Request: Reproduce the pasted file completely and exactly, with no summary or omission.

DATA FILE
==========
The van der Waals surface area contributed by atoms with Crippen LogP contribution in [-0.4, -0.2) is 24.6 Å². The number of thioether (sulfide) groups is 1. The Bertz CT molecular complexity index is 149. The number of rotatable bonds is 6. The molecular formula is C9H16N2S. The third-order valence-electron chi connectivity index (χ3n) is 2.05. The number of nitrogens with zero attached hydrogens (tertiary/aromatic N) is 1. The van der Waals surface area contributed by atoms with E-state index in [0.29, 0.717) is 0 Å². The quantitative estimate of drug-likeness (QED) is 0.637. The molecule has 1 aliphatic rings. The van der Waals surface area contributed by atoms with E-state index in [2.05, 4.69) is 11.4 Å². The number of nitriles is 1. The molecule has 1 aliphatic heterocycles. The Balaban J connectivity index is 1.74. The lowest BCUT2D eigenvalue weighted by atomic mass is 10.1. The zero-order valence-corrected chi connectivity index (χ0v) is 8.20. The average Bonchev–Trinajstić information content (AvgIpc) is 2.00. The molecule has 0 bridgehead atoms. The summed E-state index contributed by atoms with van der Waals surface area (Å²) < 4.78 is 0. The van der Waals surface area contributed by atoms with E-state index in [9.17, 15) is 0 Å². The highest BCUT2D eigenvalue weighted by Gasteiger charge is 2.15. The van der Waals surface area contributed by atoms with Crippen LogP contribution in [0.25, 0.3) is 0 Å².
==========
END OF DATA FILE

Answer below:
The van der Waals surface area contributed by atoms with Crippen LogP contribution in [-0.4, -0.2) is 24.6 Å². The number of thioether (sulfide) groups is 1. The Bertz CT molecular complexity index is 149. The number of rotatable bonds is 6. The molecular formula is C9H16N2S. The third-order valence-electron chi connectivity index (χ3n) is 2.05. The number of nitrogens with zero attached hydrogens (tertiary/aromatic N) is 1. The van der Waals surface area contributed by atoms with E-state index in [0.29, 0.717) is 0 Å². The quantitative estimate of drug-likeness (QED) is 0.637. The molecule has 1 aliphatic rings. The van der Waals surface area contributed by atoms with E-state index in [2.05, 4.69) is 11.4 Å². The number of nitriles is 1. The molecule has 1 aliphatic heterocycles. The Balaban J connectivity index is 1.74. The lowest BCUT2D eigenvalue weighted by atomic mass is 10.1. The zero-order valence-corrected chi connectivity index (χ0v) is 8.20. The average Bonchev–Trinajstić information content (AvgIpc) is 2.00. The molecule has 0 bridgehead atoms. The summed E-state index contributed by atoms with van der Waals surface area (Å²) < 4.78 is 0. The van der Waals surface area contributed by atoms with E-state index in [9.17, 15) is 0 Å². The highest BCUT2D eigenvalue weighted by Gasteiger charge is 2.15. The van der Waals surface area contributed by atoms with Crippen LogP contribution in [0.25, 0.3) is 0 Å².